Boston Cooks Up Strategy To Attract Convention Business

Food cooked for large groups — large as in thousands — is often held to a lower standard than food served almost anywhere else. At weddings, trade show lunches, and most corporate events, you pray the meal will be edible. What you get is woefully overcooked chicken, salads dressed hours ago, desserts with enough gelatin to make them bounce.

Amid fierce national competition for conventions, Boston’s biggest kitchens are now striving against the odds to also be the best. The Boston Convention and Exhibition Center at the waterfront, known as the BCEC, is trying to lure visitors here with a reputation for good food, locally grown when possible, locally sourced year round. And they’re not just preparing meals for a few hundred diners. They routinely cook for 2,000 or more.

When the BCEC invited the Globe to help cook one of these huge meals, the opportunity was irresistible. Could a kitchen this size really make decent dishes? We were prepared for the worst and pleasantly surprised by what we found.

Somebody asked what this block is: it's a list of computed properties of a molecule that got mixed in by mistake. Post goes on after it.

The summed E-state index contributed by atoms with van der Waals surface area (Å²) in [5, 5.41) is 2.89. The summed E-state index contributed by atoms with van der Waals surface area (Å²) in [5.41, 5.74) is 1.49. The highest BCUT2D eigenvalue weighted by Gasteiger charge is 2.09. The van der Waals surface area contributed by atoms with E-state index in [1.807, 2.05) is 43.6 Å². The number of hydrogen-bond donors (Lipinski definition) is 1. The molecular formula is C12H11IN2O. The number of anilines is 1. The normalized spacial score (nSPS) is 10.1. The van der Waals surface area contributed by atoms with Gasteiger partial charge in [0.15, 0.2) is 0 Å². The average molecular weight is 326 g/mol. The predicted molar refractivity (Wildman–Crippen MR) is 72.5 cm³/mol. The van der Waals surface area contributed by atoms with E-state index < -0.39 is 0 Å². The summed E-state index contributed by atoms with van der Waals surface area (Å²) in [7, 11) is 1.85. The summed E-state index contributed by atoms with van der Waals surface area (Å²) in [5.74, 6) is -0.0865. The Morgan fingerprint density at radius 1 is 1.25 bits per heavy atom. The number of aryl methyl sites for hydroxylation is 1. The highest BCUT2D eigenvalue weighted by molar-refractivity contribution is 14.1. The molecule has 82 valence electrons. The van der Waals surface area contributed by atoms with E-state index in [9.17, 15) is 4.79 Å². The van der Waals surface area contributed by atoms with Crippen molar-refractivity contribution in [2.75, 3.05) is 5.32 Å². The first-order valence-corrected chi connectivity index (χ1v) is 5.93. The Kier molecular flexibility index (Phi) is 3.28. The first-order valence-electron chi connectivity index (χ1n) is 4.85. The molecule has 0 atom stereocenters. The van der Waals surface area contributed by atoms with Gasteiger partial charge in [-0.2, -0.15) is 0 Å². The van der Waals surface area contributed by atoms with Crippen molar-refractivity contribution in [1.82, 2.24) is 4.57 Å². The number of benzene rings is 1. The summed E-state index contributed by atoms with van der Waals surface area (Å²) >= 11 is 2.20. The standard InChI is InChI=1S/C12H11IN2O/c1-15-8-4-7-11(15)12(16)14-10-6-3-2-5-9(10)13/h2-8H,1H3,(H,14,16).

The BCEC is the largest building in New England, and the kitchen is appropriately gigantic. With nearly 50 ovens, dozens of walk-in refrigerators, and many 50-gallon pots (they’re large enough so you can climb inside and hide there), the massive space requires conveyor belts to move food, and scores of chefs, cooks, kitchen staff, and servers.

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